The idea of working remotely has become more mainstream than ever, with companies being forced to pull the shutters on the office space during the COVID-19 pandemic. In Asia, co-working spaces such as The Working Capitol in Singapore, The Hive in Bangkok, and Hubud in Bali, have become notable names in the cities they’re based in. Designed for usage flexibility and productivity, these places have gained popularity in recent years among freelancers, small start-ups, and even major coorperations like Facebook, Starbucks, and Microsoft.

Now, an emerging trend of co-cooking spaces has begun to make headway across the region. As its name suggests, these are essentially co-working spaces built with food entrepreneurs in mind. These sprawling “cloud kitchens” come with private kitchen studios, walk-in chillers, baking facility, dry storage, loading bay, as well as food delivery stations for pick-ups.

A smart disruption to the traditional dining-out restaurant model, these cloud kitchens allow chef-owners to operate from their private cooking venues and deliver straight to their customers’ doors. These shared kitchen spaces also help boost the takeaway business in today’s gig economy, with prominent players like GrabFood, FoodPanda, and Deliveroo setting up their own cloud kitchen operations.

In cities where rental costs are soaring, cloud kitchens provide an alternative where F&B owners and home bakers can save operational costs while shifting their focus to preparing quality food with speed. Without the need to worry about customer seating, air conditioning, and service staff, these centralised co-cooking spaces also become a conducive environment for F&B companies to research and develop better recipes.

In addition, they make great event spaces for cooking demonstrations and product launches, On a smaller scale, these same spaces also attract corporate and leisure groups to cook and socialise together.

Here are four game-changing cloud kitchens to know:

Credits: Cookhouse

1. Cookhouse, Malaysia

Located in the metropolitan city of Petaling Jaya, new Malaysian start-up Cookhouse is the country’s first premium cloud kitchen. The 929 square-meter space is designed to be the dream kitchen for chefs, bakers, and food entrepreneurs to use. Aside from essentials like storage facilities and walk-in freezers, the co-cooking space also allows round-the-clock access to Asian and Western kitchens, as well as five private kitchen studios.

More information here.

2. OUE Social Kitchen, Singapore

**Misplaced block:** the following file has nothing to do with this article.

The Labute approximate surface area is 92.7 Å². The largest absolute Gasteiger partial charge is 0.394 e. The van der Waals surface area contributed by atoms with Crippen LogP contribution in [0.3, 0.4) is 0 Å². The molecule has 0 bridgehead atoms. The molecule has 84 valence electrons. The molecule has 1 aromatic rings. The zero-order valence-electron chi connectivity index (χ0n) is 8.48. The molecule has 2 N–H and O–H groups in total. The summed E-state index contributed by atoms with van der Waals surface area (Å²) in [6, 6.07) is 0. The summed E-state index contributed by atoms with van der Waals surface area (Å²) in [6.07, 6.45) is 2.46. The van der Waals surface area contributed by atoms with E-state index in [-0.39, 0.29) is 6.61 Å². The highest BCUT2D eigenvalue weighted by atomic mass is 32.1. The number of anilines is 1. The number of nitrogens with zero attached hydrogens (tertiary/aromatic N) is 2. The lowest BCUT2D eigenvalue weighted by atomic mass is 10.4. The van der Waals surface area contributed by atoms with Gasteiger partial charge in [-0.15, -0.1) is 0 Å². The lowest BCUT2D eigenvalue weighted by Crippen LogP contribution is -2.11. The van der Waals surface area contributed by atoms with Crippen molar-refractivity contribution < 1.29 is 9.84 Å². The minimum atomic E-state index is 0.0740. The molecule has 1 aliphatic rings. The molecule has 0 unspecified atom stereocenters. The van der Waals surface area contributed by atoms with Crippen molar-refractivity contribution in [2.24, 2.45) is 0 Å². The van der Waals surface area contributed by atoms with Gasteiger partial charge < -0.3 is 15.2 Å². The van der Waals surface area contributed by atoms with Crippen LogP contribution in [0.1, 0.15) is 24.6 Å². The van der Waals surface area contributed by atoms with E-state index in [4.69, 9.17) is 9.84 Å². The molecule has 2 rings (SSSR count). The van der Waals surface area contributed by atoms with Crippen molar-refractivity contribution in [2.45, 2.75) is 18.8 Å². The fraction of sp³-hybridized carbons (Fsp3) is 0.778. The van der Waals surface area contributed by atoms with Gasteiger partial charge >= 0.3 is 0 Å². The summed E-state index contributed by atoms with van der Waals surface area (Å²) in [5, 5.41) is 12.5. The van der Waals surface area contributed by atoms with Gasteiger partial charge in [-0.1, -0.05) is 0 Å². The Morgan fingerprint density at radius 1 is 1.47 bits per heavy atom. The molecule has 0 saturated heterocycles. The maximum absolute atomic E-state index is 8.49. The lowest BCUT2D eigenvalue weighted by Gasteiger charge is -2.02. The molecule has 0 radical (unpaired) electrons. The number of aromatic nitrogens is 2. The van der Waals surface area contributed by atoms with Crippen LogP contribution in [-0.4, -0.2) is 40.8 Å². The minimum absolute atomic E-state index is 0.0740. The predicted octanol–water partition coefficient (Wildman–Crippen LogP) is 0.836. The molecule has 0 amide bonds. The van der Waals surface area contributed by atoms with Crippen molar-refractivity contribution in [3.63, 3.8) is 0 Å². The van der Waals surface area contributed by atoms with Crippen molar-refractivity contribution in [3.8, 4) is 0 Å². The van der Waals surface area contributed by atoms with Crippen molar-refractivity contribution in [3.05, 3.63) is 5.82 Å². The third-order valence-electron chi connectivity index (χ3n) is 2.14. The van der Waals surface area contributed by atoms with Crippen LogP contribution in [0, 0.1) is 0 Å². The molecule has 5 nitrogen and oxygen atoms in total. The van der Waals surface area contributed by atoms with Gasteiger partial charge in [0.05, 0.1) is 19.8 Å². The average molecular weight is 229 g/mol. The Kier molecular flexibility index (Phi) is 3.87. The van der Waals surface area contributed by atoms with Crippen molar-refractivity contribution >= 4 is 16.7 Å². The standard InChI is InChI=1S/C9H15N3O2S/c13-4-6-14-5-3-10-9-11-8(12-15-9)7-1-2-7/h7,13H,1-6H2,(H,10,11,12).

Strategically located in Singapore’s bustling Central Business District, OUE Social Kitchen is a 371 square-meter co-cooking space that encourages social events centred around the culinary arts, and even dinner parties. Outfitted by upmarket home appliance label Smeg, the space offers shared kitchen stations, VIP rooms, as well as rental of special equipment including an ice cream maker, a sous-vide machine, and a waffle maker.

More information here.

3. Panda Selected, China

China’s food delivery market is estimated to be worth $86.2 billion in 2019 and this growth looks set to fuel the cloud kitchen trend in one of Asia’s biggest markets. Beijing-based Panda Selected is both an Internet catering service and a shared kitchen platform created for take-out restaurants and caterers, allowing users to save overhead costs. Currently, it works with domestic brands including hotpot restaurant chain Haidilao, Luckin Coffee, and more,

More information here.

Credits: BiteUnite

4. BiteUnite, Hong Kong

Branded as a co-working kitchen, BiteUnite combines a cafe space, a commercial kitchen, and a fuss-free online platform that lets chefs log in and book the facilities they need. Designed to build a culinary-loving community, this cloud kitchen attract chef-members who run the gamut from hosting cooking classes and dinner parties to growing their F&B businesses. Themed coooking events and food tastings are held regularly to encourage the exchange of recipe ideas and cooking methods.

More information here.

Leave a Reply

Fill in your details below or click an icon to log in:

WordPress.com Logo

You are commenting using your WordPress.com account. Log Out /  Change )

Facebook photo

You are commenting using your Facebook account. Log Out /  Change )

Connecting to %s